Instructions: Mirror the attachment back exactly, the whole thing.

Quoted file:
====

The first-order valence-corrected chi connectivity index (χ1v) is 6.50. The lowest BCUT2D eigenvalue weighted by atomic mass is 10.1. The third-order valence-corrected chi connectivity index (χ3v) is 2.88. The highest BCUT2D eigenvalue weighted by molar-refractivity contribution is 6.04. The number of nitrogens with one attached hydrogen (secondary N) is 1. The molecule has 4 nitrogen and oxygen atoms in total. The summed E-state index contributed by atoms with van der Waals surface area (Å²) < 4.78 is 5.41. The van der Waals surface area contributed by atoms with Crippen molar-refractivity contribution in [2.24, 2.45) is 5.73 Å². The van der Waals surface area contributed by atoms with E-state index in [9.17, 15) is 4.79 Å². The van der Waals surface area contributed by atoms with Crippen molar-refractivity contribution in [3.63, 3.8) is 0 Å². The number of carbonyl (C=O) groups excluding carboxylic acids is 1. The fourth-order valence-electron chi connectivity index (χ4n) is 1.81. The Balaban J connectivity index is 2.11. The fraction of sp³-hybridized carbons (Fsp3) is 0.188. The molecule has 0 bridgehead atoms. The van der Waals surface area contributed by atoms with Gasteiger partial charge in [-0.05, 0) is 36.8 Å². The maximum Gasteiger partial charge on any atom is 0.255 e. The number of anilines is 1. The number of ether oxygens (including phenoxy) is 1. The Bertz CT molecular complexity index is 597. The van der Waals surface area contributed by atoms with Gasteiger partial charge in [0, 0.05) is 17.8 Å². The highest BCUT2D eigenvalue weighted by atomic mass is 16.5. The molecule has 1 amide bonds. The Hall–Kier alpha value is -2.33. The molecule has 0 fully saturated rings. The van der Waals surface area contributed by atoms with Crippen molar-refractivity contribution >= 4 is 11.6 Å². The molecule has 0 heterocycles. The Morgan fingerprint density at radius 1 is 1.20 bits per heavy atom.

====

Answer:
The first-order valence-corrected chi connectivity index (χ1v) is 6.50. The lowest BCUT2D eigenvalue weighted by atomic mass is 10.1. The third-order valence-corrected chi connectivity index (χ3v) is 2.88. The highest BCUT2D eigenvalue weighted by molar-refractivity contribution is 6.04. The number of nitrogens with one attached hydrogen (secondary N) is 1. The molecule has 4 nitrogen and oxygen atoms in total. The summed E-state index contributed by atoms with van der Waals surface area (Å²) < 4.78 is 5.41. The van der Waals surface area contributed by atoms with Crippen molar-refractivity contribution in [2.24, 2.45) is 5.73 Å². The van der Waals surface area contributed by atoms with E-state index in [9.17, 15) is 4.79 Å². The van der Waals surface area contributed by atoms with Crippen molar-refractivity contribution in [3.63, 3.8) is 0 Å². The number of carbonyl (C=O) groups excluding carboxylic acids is 1. The fourth-order valence-electron chi connectivity index (χ4n) is 1.81. The Balaban J connectivity index is 2.11. The fraction of sp³-hybridized carbons (Fsp3) is 0.188. The molecule has 0 bridgehead atoms. The van der Waals surface area contributed by atoms with Gasteiger partial charge in [-0.05, 0) is 36.8 Å². The maximum Gasteiger partial charge on any atom is 0.255 e. The number of anilines is 1. The number of ether oxygens (including phenoxy) is 1. The Bertz CT molecular complexity index is 597. The van der Waals surface area contributed by atoms with Gasteiger partial charge in [0, 0.05) is 17.8 Å². The highest BCUT2D eigenvalue weighted by atomic mass is 16.5. The molecule has 1 amide bonds. The Hall–Kier alpha value is -2.33. The molecule has 0 fully saturated rings. The van der Waals surface area contributed by atoms with Crippen molar-refractivity contribution >= 4 is 11.6 Å². The molecule has 0 heterocycles. The Morgan fingerprint density at radius 1 is 1.20 bits per heavy atom.